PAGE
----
Tara Geddes, Floyd Valley Community Health Manager says “Meningococcal disease is a very serious, life-threatening illness,” She says “This vaccine protects against four strains, or ‘serogroups’ of meningitis, and is 85 to 100 percent effective at preventing infection.” According to the Centers for Disease Control and Prevention (CDC), 10 to 15 percent of people with meningococcal disease die, even with appropriate treatment. Of those who recover, up to 20 percent have serious after-effects like permanent hearing loss, limb loss, or brain damage.
Geddes says “This new school immunization requirement is important because the bacteria that cause meningococcal disease are spread through upper respiratory droplets like saliva. Teens and young adults are at increased risk for meningococcal disease, and meningococcal vaccine is the best protection” said Geddes. As with all vaccinations, this immunization not only protects the individual, but also their friends and those around them.
For more information on the new meningitis vaccine requirement and for other school vaccine information, visit http://www.idph.iowa.gov/immtb/immunization/laws. If you have questions about immunizations, contact Floyd Valley Community Health at (712) 546-3335.
Sioux City School Board Settles Lawsuit
SIOUX CITY, Iowa (AP) – The Sioux City Community School District board has approved paying a nearly $263,000 settlement of a lawsuit filed by a mother who said school staff didn’t protect her son from another student’s bullying behavior.
The dismissal of the lawsuit was filed April 28 by the attorney for Amber Greene. The district doesn’t admit any liability in the settlement, which is being paid by its insurer.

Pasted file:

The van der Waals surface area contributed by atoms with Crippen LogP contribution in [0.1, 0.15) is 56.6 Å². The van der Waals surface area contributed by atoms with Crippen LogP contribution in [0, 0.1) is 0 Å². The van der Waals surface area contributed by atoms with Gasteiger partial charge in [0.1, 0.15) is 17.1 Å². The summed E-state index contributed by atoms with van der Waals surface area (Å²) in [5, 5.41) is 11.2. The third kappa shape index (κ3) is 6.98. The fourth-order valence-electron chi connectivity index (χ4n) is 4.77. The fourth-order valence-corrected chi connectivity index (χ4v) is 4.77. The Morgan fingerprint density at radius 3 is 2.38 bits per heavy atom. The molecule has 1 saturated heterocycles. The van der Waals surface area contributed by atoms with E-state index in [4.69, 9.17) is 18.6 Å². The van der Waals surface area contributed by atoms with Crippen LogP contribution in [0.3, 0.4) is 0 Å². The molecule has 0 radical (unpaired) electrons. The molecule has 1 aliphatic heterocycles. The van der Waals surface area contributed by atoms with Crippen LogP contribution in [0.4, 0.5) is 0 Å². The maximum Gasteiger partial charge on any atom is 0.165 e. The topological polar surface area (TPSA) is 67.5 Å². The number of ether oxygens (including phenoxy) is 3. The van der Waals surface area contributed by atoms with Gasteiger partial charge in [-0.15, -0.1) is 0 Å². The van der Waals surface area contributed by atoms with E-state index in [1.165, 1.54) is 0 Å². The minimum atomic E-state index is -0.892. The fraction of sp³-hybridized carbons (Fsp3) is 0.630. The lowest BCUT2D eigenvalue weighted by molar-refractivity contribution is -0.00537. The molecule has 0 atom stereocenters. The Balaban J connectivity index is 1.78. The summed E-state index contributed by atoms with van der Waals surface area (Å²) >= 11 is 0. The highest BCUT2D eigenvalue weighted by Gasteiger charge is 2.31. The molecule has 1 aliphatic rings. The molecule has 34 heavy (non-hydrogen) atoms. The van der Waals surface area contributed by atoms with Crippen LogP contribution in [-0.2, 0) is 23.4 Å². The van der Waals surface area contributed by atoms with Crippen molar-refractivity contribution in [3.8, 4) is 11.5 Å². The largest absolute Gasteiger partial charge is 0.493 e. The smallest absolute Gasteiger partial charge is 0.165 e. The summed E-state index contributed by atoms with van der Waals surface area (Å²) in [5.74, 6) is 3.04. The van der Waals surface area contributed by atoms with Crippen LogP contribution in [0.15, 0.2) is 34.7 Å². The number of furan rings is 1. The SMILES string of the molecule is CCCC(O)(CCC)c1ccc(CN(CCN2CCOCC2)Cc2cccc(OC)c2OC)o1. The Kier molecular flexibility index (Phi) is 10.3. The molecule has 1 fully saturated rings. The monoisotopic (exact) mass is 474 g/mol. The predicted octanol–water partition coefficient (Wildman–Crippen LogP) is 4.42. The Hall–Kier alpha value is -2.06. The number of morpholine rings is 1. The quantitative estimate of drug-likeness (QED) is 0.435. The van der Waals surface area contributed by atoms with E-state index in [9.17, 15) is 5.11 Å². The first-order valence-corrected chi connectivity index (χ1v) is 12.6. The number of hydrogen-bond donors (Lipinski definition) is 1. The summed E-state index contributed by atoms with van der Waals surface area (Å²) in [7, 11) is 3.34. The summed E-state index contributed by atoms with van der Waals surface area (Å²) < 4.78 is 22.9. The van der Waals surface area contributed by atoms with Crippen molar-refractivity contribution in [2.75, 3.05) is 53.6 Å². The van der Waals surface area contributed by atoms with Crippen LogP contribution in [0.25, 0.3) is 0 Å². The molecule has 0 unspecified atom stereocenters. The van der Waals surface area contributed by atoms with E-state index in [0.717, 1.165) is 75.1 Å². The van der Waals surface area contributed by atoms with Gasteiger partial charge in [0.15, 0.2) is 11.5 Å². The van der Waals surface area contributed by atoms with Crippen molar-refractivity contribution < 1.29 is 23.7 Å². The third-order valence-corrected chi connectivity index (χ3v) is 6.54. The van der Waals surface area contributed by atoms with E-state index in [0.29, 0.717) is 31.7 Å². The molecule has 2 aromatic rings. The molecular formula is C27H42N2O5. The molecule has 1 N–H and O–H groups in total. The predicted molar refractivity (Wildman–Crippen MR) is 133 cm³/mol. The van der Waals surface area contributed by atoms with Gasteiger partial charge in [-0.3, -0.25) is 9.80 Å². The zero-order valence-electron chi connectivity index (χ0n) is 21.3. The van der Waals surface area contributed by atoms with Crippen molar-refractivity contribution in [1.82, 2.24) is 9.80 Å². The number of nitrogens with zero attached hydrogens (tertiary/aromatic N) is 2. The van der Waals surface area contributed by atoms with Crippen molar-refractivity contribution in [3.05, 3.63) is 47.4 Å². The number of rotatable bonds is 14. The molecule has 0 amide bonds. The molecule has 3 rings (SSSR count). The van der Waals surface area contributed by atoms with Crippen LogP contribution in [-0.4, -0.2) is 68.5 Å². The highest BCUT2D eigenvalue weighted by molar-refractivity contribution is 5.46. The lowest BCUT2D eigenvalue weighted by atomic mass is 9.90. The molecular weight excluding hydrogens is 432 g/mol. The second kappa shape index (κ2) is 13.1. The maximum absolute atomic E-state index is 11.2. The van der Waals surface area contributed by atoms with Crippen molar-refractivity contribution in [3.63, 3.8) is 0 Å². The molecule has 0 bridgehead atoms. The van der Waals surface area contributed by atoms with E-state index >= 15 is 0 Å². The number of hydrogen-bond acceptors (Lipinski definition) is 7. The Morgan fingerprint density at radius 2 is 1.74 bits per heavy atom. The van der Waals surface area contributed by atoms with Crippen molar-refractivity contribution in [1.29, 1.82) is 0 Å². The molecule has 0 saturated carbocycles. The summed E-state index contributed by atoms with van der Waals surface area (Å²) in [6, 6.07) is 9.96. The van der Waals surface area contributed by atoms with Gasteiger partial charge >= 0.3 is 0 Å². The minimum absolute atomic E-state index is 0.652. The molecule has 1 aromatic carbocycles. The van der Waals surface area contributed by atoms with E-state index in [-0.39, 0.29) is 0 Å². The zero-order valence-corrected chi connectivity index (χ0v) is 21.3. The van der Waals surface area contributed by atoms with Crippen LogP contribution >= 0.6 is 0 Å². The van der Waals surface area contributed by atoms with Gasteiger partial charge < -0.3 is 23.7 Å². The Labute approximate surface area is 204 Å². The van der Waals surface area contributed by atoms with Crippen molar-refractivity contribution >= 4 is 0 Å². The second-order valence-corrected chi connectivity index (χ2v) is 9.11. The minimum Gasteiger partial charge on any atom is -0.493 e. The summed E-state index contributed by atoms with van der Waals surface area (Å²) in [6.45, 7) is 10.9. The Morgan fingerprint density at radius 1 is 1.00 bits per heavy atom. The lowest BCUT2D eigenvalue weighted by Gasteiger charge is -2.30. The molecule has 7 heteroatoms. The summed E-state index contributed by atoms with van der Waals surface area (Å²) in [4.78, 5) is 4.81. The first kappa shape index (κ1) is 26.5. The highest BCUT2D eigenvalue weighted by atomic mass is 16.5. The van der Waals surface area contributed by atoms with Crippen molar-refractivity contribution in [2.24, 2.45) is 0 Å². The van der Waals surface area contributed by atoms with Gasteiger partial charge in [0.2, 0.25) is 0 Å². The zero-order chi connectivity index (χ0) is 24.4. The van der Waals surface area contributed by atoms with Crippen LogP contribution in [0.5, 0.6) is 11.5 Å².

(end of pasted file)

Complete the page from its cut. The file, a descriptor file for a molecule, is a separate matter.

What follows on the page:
Greene said in her August 2015 lawsuit that as her son returned to Riverside Elementary School after having a corneal transplant, she’d asked officials to keep another boy away from her son because of the boy’s bullying. She said the boy punched her son in the eye his first day back, causing him to need a second transplant.
Drier and Warmer Weather Helps Farmers With Fieldwork
DES MOINES – What a difference a week can make. This past week farmers enjoyed the warm temperatures and dry conditions which allowed them to get back into the fields. Iowa Secretary of Agriculture Bill Northey says,
“After a wet start to the week, warmer and dryer weather allowed farmer to get in the fields and now just over half of the corn acres have been planted. The rain showers that rolled across parts of western and central Iowa today will slow farmers in those areas, but hopefully the return of warm dry weather will allow them back in the fields soon. If the good weather holds we will continue to see significant progress on both corn and soybean planting the next several days.”
Drier conditions as the week progressed allowed farmers to plant corn and soybeans during the week ending May 7th. Statewide there were 3.4 days suitable for fieldwork. However, below normal temperatures have slowed the emergence of crops.
Almost one-quarter of the State’s expected corn acreage was planted during the week ending May 7, 2017. Fifty-two percent of the corn crop has been planted, remaining over a week behind last year, and slightly behind the 5-year average. Northeast Iowa has the smallest percentage of corn planted at 35 percent, while central Iowa has the most planted at 65 percent. Seven percent of the corn has emerged, 6 days behind last year, and 4 days behind average.
Nine percent of the soybean acreage has been planted, 6 days behind last year, and 2 days behind average.
Topsoil moisture levels rated 0 percent very short, 0 percent short, 82 percent adequate and 18 percent surplus. Subsoil moisture levels rated 0 percent very short, 1 percent short, 80 percent adequate and 19 percent surplus. Southwest and South Central Districts reported 25 percent or more surplus subsoil moisture.